COVID-19 Update: Spring Semester Mitigation Strategy

Dr. Emilio Carranco, Chief Medical Officer | January 6, 2022


Dear Faculty, Staff, and Students,

As we prepare for the spring semester, we find ourselves again facing challenges due to the COVID-19 Pandemic.  The Omicron variant is very contagious and spreading rapidly across the country.  While Omicron appears to cause less severe illness, the massive number of infections is causing an increase in hospitalizations and straining the healthcare system.  We are already seeing disruptions in business, services, and the education system due to absenteeism and this is likely to continue for several weeks.  We anticipate COVID-19 transmission levels in Texas to remain high for most of January and begin to decrease late in January.  

After assessing the COVID-19 situation and its potential impact on our campus community, the university will begin with remote teaching the first two weeks of the spring semester and return to face-to-face teaching on January 31st.  I want to share important information to help you prepare for the spring semester.

Most Common Omicron Symptoms

While infection with Omicron can lead to severe illness and hospitalization, those who are vaccinated tend to have mild illness.  The most common symptoms of Omicron infection include cough, runny/stuffy nose, sore throat, fatigue, and headache.  Persons with these symptoms should test for COVID-19.  If positive, you should isolate and report to Bobcat Trace

Vaccination Important for Preventing Severe Illness

Vaccination and a booster are about 70-75% effective in preventing symptomatic disease and 85-90% effective in preventing hospitalization.  Persons who have vaccinated, but not obtained a booster, still have significant protection against severe illness and hospitalization—but less protection against infection.  The value of vaccination is clear.  Most persons being hospitalized continue to be the unvaccinated.  I strongly encourage everyone who is eligible to get vaccinated.

New CDC Isolation/Quarantine Guidelines a Balancing Act

With new data on Omicron’s period of contagiousness and the effectiveness of vaccinations in preventing severe illness, it is time to modify our approach to COVID-19.  The CDC’s new guidelines shorten isolation/quarantine periods to 5 days (period of highest infectiousness) and rely heavily on masking for another 5 days to prevent the spread of infection by persons who may still have low levels of contagiousness.  The new guidelines attempt to balance the importance of preventing the spread of infection with the need to minimize disruption in essential services, business, and education.  The university will follow the CDC COVID-19 Quarantine and Isolation Guidelines.  Please familiarize yourself with the new guidelines so that you can take the appropriate actions in the event of an infection or exposure.  Isolation begins since the start of symptoms or a positive test.  Quarantine begins since the last exposure to a positive case.  Persons exposed to COVID-19 who have been vaccinated and received a booster, and those who have had a COVID-19 infection within the last 90 days, do not have to quarantine but must wear a face mask when around others for 10 days.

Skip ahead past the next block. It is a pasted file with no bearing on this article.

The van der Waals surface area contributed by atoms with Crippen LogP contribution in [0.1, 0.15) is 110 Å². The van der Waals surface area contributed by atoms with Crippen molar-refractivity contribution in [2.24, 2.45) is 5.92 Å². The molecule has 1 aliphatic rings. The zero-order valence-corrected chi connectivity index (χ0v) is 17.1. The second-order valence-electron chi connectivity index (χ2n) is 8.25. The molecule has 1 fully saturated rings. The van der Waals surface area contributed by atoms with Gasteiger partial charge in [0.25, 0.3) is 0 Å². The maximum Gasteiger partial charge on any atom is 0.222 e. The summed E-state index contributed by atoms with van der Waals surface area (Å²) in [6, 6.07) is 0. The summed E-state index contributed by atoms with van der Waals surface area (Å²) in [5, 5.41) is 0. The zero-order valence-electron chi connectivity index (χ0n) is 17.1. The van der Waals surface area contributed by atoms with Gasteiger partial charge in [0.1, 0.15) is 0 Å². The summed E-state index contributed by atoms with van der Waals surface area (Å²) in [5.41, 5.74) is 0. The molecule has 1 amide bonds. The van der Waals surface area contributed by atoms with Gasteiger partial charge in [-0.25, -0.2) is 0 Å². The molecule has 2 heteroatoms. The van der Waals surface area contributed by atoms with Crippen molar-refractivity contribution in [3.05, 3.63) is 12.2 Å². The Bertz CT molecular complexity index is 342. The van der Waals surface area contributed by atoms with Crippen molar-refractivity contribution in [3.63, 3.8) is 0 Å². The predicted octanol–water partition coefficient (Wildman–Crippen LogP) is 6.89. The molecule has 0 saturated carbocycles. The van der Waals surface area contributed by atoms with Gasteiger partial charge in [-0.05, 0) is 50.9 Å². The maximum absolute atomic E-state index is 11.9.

Prevention Measures Protect the Vulnerable and Minimize Disruption

Vaccinated persons may not experience severe illness but can still spread the infection to those who are more vulnerable—the elderly, those with underlying medical problems and the unvaccinated.  Uncontrolled spread of a highly contagious virus will lead to further increases in hospitalizations and disruption in our society.  Taking steps to prevent infection, such as wearing a face mask and social distancing, still matters!

Texas State Strategy to Reduce Risk of Infection

Texas State has modified its COVID-19 mitigation strategy to address the current surge:

  • Start classes remotely for two weeks and allow employees some flexibility in the workplace to slow the spread of the new variant, reduce risk of exposure for those that may be vulnerable, and allow the worst part of the COVID-19 surge to pass.  
  • Follow the new CDC COVID-19 Quarantine and Isolation Guidelines which shorten isolation and quarantine to 5 days and include either PCR or antigen testing.
  • Use high-quality face masks (KN95 or surgical/procedure masks) for 5 or 10 days in accordance with the new CDC guidelines. 
  • While the university cannot mandate face masks, everyone is asked to wear a face mask indoors—regardless of vaccination status.
  • Modify or defer large events or gatherings until after January 30th.
  • Test for COVID-19 within 72 hours (3 days) prior to returning to our campuses, during the semester after high-risk activities, and whenever symptoms develop.  For testing information, visit TXST Testing, Curative Testing, or TX Testing Sites.
  • Continue to encourage vaccination and booster doses when eligible (5 months after second dose of Pfizer, 6 months after the second dose of Moderna, or 2 months after first dose of Johnson & Johnson).

Success Requires That We All Do Our Part

Vaccines, testing, isolation, and face masks are the tools that will help us manage COVID-19 more effectively and create a safer environment on campus.  We all want a return to a more normal life–but we still have work to do.  Increasing hospitalizations and more than 1,100 deaths daily due to COVID-19 are indications that this virus is still a serious threat.  If we all follow the mitigation strategy outlined by the university, we have our best chance to return to face-to face instruction on January 31st and successfully complete the spring semester.  We look forward to seeing you back on campus.  

Sincerely,

Dr. Emilio Carranco
Chief Medical Officer
Assistant Vice President for Student Affairs
Director, Student Health Center